Good advice about the carry-on luggage you should never leave the dock without.
Whether you’re an inshore daycruiser, an offshore angler, or a cruising sailor, you always need to be prepared to abandon ship. True, thanks to modern boatbuilding techniques, U.S. Coast Guard regulations, and that omnipresent yet underappreciated flotation added throughout today’s small boats, sinkings are less common than they used to be. But they do still happen. And more often, modern boats swamp and/ or capsize. Fires can also create the need to abandon ship. In events like these, it’s imperative that you have the basic gear for survival close at hand. You need a ditch bag.
First, remember that even though you’re only going close inshore for a fishing trip, an accident may leave you drifting for many days out at sea. Even boating in an inland tributary can result in unexpected drifting for long distances and time periods. The more contingencies you’re prepared for, the better.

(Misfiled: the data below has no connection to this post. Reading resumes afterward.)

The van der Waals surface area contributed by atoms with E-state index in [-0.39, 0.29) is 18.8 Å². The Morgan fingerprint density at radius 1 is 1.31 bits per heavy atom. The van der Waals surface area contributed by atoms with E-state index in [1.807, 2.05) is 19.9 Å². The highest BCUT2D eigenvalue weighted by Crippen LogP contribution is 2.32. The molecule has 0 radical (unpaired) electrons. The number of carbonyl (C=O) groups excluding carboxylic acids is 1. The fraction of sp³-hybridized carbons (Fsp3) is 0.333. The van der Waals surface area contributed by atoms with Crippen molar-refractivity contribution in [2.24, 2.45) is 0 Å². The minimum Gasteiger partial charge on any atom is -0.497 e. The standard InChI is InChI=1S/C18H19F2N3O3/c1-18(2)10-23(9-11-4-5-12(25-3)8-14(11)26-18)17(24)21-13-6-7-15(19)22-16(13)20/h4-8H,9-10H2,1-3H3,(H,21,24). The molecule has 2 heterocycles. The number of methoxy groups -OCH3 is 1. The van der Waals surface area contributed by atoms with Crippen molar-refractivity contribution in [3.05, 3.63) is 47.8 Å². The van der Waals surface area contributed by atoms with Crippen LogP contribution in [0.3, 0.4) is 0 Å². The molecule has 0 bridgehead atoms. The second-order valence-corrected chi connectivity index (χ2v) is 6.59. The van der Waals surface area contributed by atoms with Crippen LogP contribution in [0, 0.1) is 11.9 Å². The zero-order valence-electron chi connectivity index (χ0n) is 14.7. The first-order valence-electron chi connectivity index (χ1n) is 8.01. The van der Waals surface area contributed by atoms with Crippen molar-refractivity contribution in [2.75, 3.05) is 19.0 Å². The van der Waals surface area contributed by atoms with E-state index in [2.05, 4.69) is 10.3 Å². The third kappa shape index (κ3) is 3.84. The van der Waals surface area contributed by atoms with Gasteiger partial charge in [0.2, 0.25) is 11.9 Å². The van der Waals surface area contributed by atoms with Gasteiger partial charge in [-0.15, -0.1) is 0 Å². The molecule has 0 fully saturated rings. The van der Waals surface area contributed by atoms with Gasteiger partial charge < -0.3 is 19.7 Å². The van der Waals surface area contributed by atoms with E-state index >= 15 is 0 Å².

Obviously, we can’t discuss every conceivable situation, and you should consider items in addition to those listed below. But here are a few helpful suggestions. We’ll break out recreational mariners into two basic categories: inshore boaters who spend their time relatively close to shore, usually returning to the dock before nightfall; and offshore boaters who make longer voyages, often outside sight of land.
Regardless of where you do your boating and what sort of boat you own, there are a few key items to keep in mind about a ditch bag. First, it needs to be readily accessible. The life-saving items inside it can’t save your life if they’re buried deep in a stowage compartment. Secondly, the bag itself needs to be both water-resistant (preferably waterproof) and buoyant to protect the gear inside. Either rigid or soft-sided cases can do the job, just as long as they meet these basic requirements. The ditch bag should also be bright and easy to spot, so you don’t lose it if you become separated from it while entering or in the water. Reflective tape or patches are a plus, and may also aid as a visual cue to search and rescue personnel.